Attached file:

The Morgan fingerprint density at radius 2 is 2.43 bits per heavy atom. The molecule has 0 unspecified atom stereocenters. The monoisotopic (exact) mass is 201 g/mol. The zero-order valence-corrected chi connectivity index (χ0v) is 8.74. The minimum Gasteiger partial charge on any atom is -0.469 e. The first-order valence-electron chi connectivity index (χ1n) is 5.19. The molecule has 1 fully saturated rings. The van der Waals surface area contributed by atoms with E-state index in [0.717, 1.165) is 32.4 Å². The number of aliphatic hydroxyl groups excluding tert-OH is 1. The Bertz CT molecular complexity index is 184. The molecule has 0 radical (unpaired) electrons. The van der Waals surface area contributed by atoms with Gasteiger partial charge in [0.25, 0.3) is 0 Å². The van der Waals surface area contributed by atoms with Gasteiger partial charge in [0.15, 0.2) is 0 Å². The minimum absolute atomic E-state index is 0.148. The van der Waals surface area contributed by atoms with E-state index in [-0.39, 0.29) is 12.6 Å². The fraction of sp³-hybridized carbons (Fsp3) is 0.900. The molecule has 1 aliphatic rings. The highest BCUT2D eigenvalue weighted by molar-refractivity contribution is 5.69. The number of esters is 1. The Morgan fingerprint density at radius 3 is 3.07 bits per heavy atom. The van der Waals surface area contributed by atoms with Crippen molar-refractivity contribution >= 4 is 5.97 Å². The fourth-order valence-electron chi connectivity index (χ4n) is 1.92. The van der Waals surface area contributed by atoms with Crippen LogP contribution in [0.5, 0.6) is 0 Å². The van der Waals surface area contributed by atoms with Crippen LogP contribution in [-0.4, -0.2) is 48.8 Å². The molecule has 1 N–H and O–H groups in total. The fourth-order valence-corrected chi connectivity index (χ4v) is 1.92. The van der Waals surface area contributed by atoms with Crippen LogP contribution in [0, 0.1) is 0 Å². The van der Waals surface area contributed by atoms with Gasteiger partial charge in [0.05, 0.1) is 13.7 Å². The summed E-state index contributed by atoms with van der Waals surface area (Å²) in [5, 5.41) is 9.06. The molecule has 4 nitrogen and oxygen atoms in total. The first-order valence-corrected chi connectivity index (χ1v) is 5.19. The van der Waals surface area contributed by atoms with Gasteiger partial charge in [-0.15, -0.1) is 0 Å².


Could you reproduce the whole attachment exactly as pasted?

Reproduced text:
The Morgan fingerprint density at radius 2 is 2.43 bits per heavy atom. The molecule has 0 unspecified atom stereocenters. The monoisotopic (exact) mass is 201 g/mol. The zero-order valence-corrected chi connectivity index (χ0v) is 8.74. The minimum Gasteiger partial charge on any atom is -0.469 e. The first-order valence-electron chi connectivity index (χ1n) is 5.19. The molecule has 1 fully saturated rings. The van der Waals surface area contributed by atoms with E-state index in [0.717, 1.165) is 32.4 Å². The number of aliphatic hydroxyl groups excluding tert-OH is 1. The Bertz CT molecular complexity index is 184. The molecule has 0 radical (unpaired) electrons. The van der Waals surface area contributed by atoms with Gasteiger partial charge in [0.25, 0.3) is 0 Å². The van der Waals surface area contributed by atoms with Gasteiger partial charge in [0.15, 0.2) is 0 Å². The minimum absolute atomic E-state index is 0.148. The van der Waals surface area contributed by atoms with E-state index in [-0.39, 0.29) is 12.6 Å². The fraction of sp³-hybridized carbons (Fsp3) is 0.900. The molecule has 1 aliphatic rings. The highest BCUT2D eigenvalue weighted by molar-refractivity contribution is 5.69. The number of esters is 1. The Morgan fingerprint density at radius 3 is 3.07 bits per heavy atom. The van der Waals surface area contributed by atoms with Crippen molar-refractivity contribution >= 4 is 5.97 Å². The fourth-order valence-electron chi connectivity index (χ4n) is 1.92. The van der Waals surface area contributed by atoms with Crippen LogP contribution in [0.5, 0.6) is 0 Å². The van der Waals surface area contributed by atoms with Crippen LogP contribution in [-0.4, -0.2) is 48.8 Å². The molecule has 1 N–H and O–H groups in total. The fourth-order valence-corrected chi connectivity index (χ4v) is 1.92. The van der Waals surface area contributed by atoms with Crippen LogP contribution in [0, 0.1) is 0 Å². The van der Waals surface area contributed by atoms with Gasteiger partial charge in [0.05, 0.1) is 13.7 Å². The summed E-state index contributed by atoms with van der Waals surface area (Å²) in [5, 5.41) is 9.06. The molecule has 4 nitrogen and oxygen atoms in total. The first-order valence-corrected chi connectivity index (χ1v) is 5.19. The van der Waals surface area contributed by atoms with Gasteiger partial charge in [-0.15, -0.1) is 0 Å².